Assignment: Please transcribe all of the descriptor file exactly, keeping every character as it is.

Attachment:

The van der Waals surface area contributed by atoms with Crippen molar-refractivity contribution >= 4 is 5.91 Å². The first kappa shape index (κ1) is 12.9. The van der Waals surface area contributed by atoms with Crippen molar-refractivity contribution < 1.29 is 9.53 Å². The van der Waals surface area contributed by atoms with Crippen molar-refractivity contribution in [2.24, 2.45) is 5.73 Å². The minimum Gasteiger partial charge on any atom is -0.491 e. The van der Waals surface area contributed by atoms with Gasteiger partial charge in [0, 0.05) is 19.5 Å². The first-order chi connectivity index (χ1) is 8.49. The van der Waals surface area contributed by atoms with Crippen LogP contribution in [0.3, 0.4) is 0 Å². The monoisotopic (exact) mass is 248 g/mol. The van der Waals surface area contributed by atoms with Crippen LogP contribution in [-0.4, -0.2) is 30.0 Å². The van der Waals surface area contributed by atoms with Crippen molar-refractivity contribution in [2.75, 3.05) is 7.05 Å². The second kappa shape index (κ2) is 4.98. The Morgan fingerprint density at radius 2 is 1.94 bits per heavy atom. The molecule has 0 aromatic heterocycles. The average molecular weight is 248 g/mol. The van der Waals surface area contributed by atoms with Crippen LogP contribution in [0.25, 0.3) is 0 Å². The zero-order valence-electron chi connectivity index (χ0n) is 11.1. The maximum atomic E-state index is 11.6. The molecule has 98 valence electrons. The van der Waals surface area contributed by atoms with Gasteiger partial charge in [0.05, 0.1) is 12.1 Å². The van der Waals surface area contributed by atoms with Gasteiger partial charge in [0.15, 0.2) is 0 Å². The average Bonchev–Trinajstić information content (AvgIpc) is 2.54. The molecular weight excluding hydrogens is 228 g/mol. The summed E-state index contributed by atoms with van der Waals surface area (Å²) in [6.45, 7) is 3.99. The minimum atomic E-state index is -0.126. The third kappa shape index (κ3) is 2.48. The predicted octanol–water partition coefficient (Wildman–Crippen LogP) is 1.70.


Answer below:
The van der Waals surface area contributed by atoms with Crippen molar-refractivity contribution >= 4 is 5.91 Å². The first kappa shape index (κ1) is 12.9. The van der Waals surface area contributed by atoms with Crippen molar-refractivity contribution < 1.29 is 9.53 Å². The van der Waals surface area contributed by atoms with Crippen molar-refractivity contribution in [2.24, 2.45) is 5.73 Å². The minimum Gasteiger partial charge on any atom is -0.491 e. The van der Waals surface area contributed by atoms with Gasteiger partial charge in [0, 0.05) is 19.5 Å². The first-order chi connectivity index (χ1) is 8.49. The van der Waals surface area contributed by atoms with Crippen LogP contribution in [0.3, 0.4) is 0 Å². The monoisotopic (exact) mass is 248 g/mol. The van der Waals surface area contributed by atoms with Crippen LogP contribution in [-0.4, -0.2) is 30.0 Å². The van der Waals surface area contributed by atoms with Crippen molar-refractivity contribution in [2.75, 3.05) is 7.05 Å². The second kappa shape index (κ2) is 4.98. The Morgan fingerprint density at radius 2 is 1.94 bits per heavy atom. The molecule has 0 aromatic heterocycles. The average molecular weight is 248 g/mol. The van der Waals surface area contributed by atoms with Crippen LogP contribution in [0.25, 0.3) is 0 Å². The zero-order valence-electron chi connectivity index (χ0n) is 11.1. The maximum atomic E-state index is 11.6. The molecule has 98 valence electrons. The van der Waals surface area contributed by atoms with Gasteiger partial charge in [0.05, 0.1) is 12.1 Å². The van der Waals surface area contributed by atoms with Gasteiger partial charge in [0.15, 0.2) is 0 Å². The average Bonchev–Trinajstić information content (AvgIpc) is 2.54. The molecular weight excluding hydrogens is 228 g/mol. The summed E-state index contributed by atoms with van der Waals surface area (Å²) in [6.45, 7) is 3.99. The minimum atomic E-state index is -0.126. The third kappa shape index (κ3) is 2.48. The predicted octanol–water partition coefficient (Wildman–Crippen LogP) is 1.70.